Federal workers at Fort Hood, in Killeen, Texas, in March protested the sequester cuts and the resulting furloughs. The Government Employees union showed how furloughs could be avoided, by pruning back outside contracts, but private contractors have vigorous advocates in Congress. Photo: AFGE.
“Weekday frequent flyers”—that is, business travelers—must have felt drunk with power in April, when Congress rushed to fix the inconvenience caused by air traffic controller furloughs.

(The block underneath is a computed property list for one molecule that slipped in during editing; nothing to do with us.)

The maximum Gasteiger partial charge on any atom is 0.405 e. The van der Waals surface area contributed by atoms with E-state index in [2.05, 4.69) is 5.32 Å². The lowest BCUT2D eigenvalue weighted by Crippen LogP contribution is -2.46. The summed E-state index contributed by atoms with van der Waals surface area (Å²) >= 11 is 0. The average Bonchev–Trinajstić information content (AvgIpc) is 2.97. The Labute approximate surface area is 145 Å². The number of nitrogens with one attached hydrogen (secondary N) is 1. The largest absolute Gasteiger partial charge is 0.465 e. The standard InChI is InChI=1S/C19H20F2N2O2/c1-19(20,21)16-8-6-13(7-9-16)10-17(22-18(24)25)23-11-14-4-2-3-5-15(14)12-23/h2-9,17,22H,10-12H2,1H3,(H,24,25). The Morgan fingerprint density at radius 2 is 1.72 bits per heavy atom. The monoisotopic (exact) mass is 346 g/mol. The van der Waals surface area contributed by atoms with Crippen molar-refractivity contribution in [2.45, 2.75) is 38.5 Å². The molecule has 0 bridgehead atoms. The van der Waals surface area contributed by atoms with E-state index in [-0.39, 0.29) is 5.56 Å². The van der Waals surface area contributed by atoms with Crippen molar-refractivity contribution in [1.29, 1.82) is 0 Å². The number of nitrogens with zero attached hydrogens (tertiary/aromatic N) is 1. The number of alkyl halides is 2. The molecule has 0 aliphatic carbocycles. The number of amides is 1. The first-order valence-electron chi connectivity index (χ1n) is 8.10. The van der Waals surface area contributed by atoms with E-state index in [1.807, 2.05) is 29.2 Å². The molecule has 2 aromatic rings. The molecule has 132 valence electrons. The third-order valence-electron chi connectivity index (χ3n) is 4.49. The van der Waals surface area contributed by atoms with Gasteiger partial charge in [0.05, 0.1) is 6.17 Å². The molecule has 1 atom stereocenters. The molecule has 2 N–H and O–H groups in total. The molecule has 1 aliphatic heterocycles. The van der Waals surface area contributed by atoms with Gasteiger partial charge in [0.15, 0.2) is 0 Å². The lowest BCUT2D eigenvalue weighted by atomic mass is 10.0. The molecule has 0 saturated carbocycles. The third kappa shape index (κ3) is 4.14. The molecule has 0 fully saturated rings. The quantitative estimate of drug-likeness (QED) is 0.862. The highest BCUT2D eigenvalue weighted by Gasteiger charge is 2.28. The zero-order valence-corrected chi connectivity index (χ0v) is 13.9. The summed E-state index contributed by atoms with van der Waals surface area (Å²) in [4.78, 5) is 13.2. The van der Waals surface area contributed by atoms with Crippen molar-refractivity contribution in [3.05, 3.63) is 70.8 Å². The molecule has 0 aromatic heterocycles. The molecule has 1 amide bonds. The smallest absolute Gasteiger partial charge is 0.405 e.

Other federal employees—such as those who work on housing for the poor, or to save the environment—don’t have such powerful constituencies. The government-wide cuts known as “the sequester” took effect March 1, forcing agencies to cut $85 billion from their budgets through September 30.
Among many other cuts, that meant furloughs of five to 11 days’ unpaid time off, depending on the agency. Six hundred fifty thousand civilian Defense Department employees will take a day off every week, beginning in July—a 20 percent pay cut. Continue reading “Frozen, Furloughed and Sequestered: Federal Workers Fed Up”